The Ontario Superior Court has given the green light to two lawsuits targeting U.S. billionaire businessman Eddie Lampert and his hedge fund, ESL Investments, in connection with $509 million in dividends paid to Sears Canada shareholders in 2013.The lawsuits ‒ each initiated on behalf of Sears creditors including pensioners ‒ both claim the payout was detrimental to the company and orchestrated by Sears Canada’s largest shareholders ‒ Lampert and ESL ‒ for their own benefit. The goal of the lawsuits is to recoup money for Sears Canada creditors including 18,000 retirees who had their pensions cut by 20 per cent after the retailer folded and left behind an underfunded pension plan. Retirees claim Sears owes them nearly $730 million which includes $260 million for the pension fund shortfall and $421 million for lost retiree health benefits. The plaintiffs also allege that Sears Canada’s board of directors at the time failed to do their “due diligence” before authorizing the dividend payment, which “crippled the retailer’s ability to remain in business.” At the time of the dividend payment, Sears had an operating loss of $187.8 million and the pension fund was short $133 million, according to court documents. As a result of a tentative agreement in October, pensioners stand to collect about $48 million of what they’re owed. Lampert is chair and CEO of ESL as well as chair of Sears Holdings in the U.S. which filed for bankruptcy protection last month with plans to restructure.

Environment Good For Risk Assets

While there may be more volatility going forward, the environment is good for risk assets, says William Yun, executive vice-president for Franklin Templeton multi-asset solutions. He told its ‘2019 Global Market Outlook’ that its expected returns range from 2.3 per cent for government of Canada bonds to 7.2 per cent for emerging markets equities. The restart of normalization in interest rate policy could result in rising volatility following a calm period since 2009. This has prompted a rise in passive investment. Emerging markets will provide better returns because these countries are growing faster than the rest of the world. Their share of global GDP has grown from just 40 per cent in 1990 to around 60 per cent in 2017 and it will go higher. Consumption in emerging markets is also growing. In 2015, it was just over $6 trillion and by 2030 it will grow to near $30 trillion. Debt issuance in these economies is stronger with more dependence on local currencies and less on the U.S. dollar, And, their debt to GDP is running at around 60 per cent, half of that in the developed world where debt to GDP is at 120 per cent. Finally, they are less reliant on trade with slower growing developed markets. Trade with the U.S. is now being replaced by trade with China. In contrast, the outlook for Canada is not as bright, said Ian Riach, a senior vice-president and portfolio manager at Franklin Templeton multi-asset solutions. He said the country faces a number of short-term challenges due in part to trade uncertainty, shrinking manufacturing, and a weaker Canadian dollar. Unlike emerging markets, consumer debt is an issue which will result in less consumption and declining retail sales ‒ important contributors to the economy ‒ lasting until the debt issue is resolved. This means in the short term, investors need to be cautious about investing in Canada, he said.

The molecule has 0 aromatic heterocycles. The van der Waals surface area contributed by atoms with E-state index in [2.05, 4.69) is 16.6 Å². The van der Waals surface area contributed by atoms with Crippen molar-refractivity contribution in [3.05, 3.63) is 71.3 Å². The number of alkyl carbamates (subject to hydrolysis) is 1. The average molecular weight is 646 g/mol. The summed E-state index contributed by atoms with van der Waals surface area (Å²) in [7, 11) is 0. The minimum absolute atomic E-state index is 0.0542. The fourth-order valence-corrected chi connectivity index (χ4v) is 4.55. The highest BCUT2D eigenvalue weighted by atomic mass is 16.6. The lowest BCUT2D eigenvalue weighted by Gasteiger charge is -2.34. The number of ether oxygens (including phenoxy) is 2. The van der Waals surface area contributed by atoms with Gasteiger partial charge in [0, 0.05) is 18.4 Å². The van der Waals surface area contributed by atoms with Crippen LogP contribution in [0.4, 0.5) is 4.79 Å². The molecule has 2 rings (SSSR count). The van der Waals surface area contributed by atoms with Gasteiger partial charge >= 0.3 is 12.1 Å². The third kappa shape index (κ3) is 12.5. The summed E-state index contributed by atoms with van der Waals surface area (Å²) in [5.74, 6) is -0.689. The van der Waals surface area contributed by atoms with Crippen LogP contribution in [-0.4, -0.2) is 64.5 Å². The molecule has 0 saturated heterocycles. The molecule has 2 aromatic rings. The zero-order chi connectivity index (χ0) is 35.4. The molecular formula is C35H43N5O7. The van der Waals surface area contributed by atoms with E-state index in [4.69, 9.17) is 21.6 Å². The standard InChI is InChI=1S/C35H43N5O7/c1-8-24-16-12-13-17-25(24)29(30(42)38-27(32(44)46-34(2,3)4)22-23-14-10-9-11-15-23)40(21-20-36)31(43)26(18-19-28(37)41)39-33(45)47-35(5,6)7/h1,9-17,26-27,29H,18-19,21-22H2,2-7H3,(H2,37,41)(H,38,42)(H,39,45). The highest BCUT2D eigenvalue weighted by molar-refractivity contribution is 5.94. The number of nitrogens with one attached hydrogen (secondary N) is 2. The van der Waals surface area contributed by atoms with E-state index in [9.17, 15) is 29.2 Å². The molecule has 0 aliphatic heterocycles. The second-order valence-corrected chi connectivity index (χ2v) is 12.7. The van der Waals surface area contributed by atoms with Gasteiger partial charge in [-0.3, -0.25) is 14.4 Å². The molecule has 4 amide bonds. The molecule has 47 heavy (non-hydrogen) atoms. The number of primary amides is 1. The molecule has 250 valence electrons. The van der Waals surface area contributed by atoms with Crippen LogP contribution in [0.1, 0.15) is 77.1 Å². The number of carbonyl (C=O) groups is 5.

Control Over Hours Increases Satisfaction

Workers whose jobs give them some control over their hours of work report higher levels of job satisfaction, says a study based on the Longitudinal and International Study of Adults (LISA). Canadian workers reported various degrees of job flexibility. For example, 37 per cent of men and 33 per cent of women reported a high or a very high degree of control over how their work is done. Furthermore, about two in 10 men and women reported that they had a high or a very high degree of control over their hours of work. Of all aspects of job flexibility examined in the study, control over hours of work was most strongly associated with job satisfaction. Specifically, 61 per cent of men who reported a ‘high’ or ‘very high’ extent of control over their work hours were satisfied with their job, compared with 46 per cent among those who had less control over their work hours. Among women, 60 per cent of those who had a ‘high’ or ‘very high’ control over their work hours reported being satisfied with their job, while just under half of those with less control reported employment satisfaction. The relationship between control over hours of work and job satisfaction remained even after accounting for other factors that are also associated with job satisfaction, such as personal characteristics and job quality indicators (that is, wages, work hours, training, union status, pension plan, or responsibilities at work).

Terminating Benefits Ruled Unconstitutional